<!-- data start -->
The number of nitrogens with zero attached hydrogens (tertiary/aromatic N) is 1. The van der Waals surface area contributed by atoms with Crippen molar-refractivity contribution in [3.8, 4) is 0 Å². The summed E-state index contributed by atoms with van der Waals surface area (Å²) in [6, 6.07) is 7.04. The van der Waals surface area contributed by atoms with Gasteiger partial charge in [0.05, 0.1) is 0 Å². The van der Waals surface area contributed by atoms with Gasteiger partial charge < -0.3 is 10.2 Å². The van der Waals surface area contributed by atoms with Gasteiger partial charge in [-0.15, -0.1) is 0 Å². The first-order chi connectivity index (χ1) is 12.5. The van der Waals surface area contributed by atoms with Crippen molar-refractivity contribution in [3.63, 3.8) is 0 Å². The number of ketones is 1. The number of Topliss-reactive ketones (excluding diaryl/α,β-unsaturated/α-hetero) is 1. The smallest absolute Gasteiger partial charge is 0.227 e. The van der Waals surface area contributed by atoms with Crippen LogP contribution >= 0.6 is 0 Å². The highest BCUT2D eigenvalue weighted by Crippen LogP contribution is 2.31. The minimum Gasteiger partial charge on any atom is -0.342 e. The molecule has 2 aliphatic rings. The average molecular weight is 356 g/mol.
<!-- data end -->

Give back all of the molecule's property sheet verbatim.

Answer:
The number of nitrogens with zero attached hydrogens (tertiary/aromatic N) is 1. The van der Waals surface area contributed by atoms with Crippen molar-refractivity contribution in [3.8, 4) is 0 Å². The summed E-state index contributed by atoms with van der Waals surface area (Å²) in [6, 6.07) is 7.04. The van der Waals surface area contributed by atoms with Gasteiger partial charge in [0.05, 0.1) is 0 Å². The van der Waals surface area contributed by atoms with Gasteiger partial charge < -0.3 is 10.2 Å². The van der Waals surface area contributed by atoms with Gasteiger partial charge in [-0.15, -0.1) is 0 Å². The first-order chi connectivity index (χ1) is 12.5. The van der Waals surface area contributed by atoms with Crippen molar-refractivity contribution in [3.63, 3.8) is 0 Å². The number of ketones is 1. The number of Topliss-reactive ketones (excluding diaryl/α,β-unsaturated/α-hetero) is 1. The smallest absolute Gasteiger partial charge is 0.227 e. The van der Waals surface area contributed by atoms with Crippen LogP contribution >= 0.6 is 0 Å². The highest BCUT2D eigenvalue weighted by Crippen LogP contribution is 2.31. The minimum Gasteiger partial charge on any atom is -0.342 e. The molecule has 2 aliphatic rings. The average molecular weight is 356 g/mol.